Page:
In these tweets, our very real emotions are conveyed in a softened, funny way using avatars, animals, and inanimate objects. It’s almost as if we think that, by comically over-exaggerating our feelings and turning them into actual objects (liked ripped out hearts or bubble wrap), we can safely express our loneliness and alienation. We’re being vulnerable — but not too vulnerable — and we’re presenting our feelings to the world in a pretty, easy-to-digest package: a clever, self-aware quip. This new language communicates that we’re in on the joke of how pathetic emotions are deemed, and offers us an easy way out if and when people inquire — you were just joking, after all. I can’t tell if any of the above tweets were just for laughs or if they were attempts to communicate genuine feeling, and I wrote one of them!
Others are more certain that these memes and modes of communication come from a place of true loneliness. “We retweet these jokes forgetting that it comes from a real place. The majority of people I’ve met online are people who are unhappy (in a bad marriage, living in a rural area, have no friends, etc.), so they use humour to distract from their reality,” says Pearl Parker, a 33-year-old editor in Australia who had a relatively popular Twitter account full of self-deprecating jokes about her own loneliness and sadness (which she has since deleted).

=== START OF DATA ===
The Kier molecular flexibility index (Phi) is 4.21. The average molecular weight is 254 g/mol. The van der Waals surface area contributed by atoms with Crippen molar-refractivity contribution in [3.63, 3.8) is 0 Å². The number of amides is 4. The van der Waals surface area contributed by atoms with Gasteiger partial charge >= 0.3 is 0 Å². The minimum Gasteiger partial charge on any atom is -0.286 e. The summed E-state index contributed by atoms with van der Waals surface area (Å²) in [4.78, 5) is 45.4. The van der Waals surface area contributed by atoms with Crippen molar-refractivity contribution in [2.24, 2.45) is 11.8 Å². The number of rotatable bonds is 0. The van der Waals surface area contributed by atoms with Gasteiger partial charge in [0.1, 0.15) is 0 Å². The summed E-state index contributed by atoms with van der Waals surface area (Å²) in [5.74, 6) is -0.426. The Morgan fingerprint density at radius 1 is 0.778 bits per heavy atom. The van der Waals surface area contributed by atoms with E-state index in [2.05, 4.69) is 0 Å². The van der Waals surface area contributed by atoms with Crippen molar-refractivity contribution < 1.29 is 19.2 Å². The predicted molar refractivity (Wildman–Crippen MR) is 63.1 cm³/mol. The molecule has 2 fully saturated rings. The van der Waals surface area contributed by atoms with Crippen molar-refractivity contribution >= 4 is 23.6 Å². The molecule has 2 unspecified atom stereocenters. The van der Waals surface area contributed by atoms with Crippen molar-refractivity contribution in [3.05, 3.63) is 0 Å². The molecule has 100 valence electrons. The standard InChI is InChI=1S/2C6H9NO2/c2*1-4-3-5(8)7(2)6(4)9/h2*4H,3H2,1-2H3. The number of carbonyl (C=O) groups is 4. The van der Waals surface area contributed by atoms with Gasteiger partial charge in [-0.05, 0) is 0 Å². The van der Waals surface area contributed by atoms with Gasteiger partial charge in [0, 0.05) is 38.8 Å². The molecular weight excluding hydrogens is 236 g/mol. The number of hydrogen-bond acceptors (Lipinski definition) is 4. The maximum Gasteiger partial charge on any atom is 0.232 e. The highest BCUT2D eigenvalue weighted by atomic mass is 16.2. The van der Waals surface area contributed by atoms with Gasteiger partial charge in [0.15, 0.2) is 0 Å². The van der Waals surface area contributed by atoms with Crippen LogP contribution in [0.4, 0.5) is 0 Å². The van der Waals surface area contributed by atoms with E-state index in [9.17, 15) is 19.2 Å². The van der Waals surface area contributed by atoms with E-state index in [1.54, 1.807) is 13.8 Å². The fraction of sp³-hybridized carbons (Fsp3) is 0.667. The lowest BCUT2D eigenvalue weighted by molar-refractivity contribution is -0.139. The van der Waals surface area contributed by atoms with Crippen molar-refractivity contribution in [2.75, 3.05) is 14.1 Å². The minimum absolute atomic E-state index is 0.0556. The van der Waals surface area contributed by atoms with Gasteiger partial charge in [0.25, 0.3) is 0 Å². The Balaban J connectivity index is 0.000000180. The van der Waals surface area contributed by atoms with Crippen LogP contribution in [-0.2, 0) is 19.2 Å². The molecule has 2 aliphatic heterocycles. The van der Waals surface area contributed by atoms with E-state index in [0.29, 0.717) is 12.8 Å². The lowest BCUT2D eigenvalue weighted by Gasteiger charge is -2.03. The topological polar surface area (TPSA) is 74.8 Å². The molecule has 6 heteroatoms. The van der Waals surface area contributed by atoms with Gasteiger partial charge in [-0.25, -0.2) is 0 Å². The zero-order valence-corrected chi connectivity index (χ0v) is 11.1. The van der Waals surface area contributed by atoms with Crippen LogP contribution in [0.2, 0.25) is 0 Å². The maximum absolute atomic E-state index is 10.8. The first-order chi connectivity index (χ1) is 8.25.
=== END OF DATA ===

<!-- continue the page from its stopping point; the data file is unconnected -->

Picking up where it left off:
B.N. Harrison, a 35-year-old freelance writer who moved from Baltimore to a more rural location last year, has a habit of posting ambiguously emotional posts on social media, because she feels chronically lonely. “I do have a screencap of a post I made the other night with a picture of the cookies I’d just made, captioned ‘Who’s coming over?’ which sounds like a totally normal joke to make, but no — actually, I was depressed as fuck that I’d made 36 oatmeal chocolate chip cookies and had not a damn soul to share them with, and extending an invitation no one could possibly accept was part of that.” So, while social media won’t necessarily teleport friends who will share your freshly baked cookies with you into your kitchen (not yet, at least), it does provide people like Harrison with an outlet to express feelings in a public, albeit oftentimes veiled, way.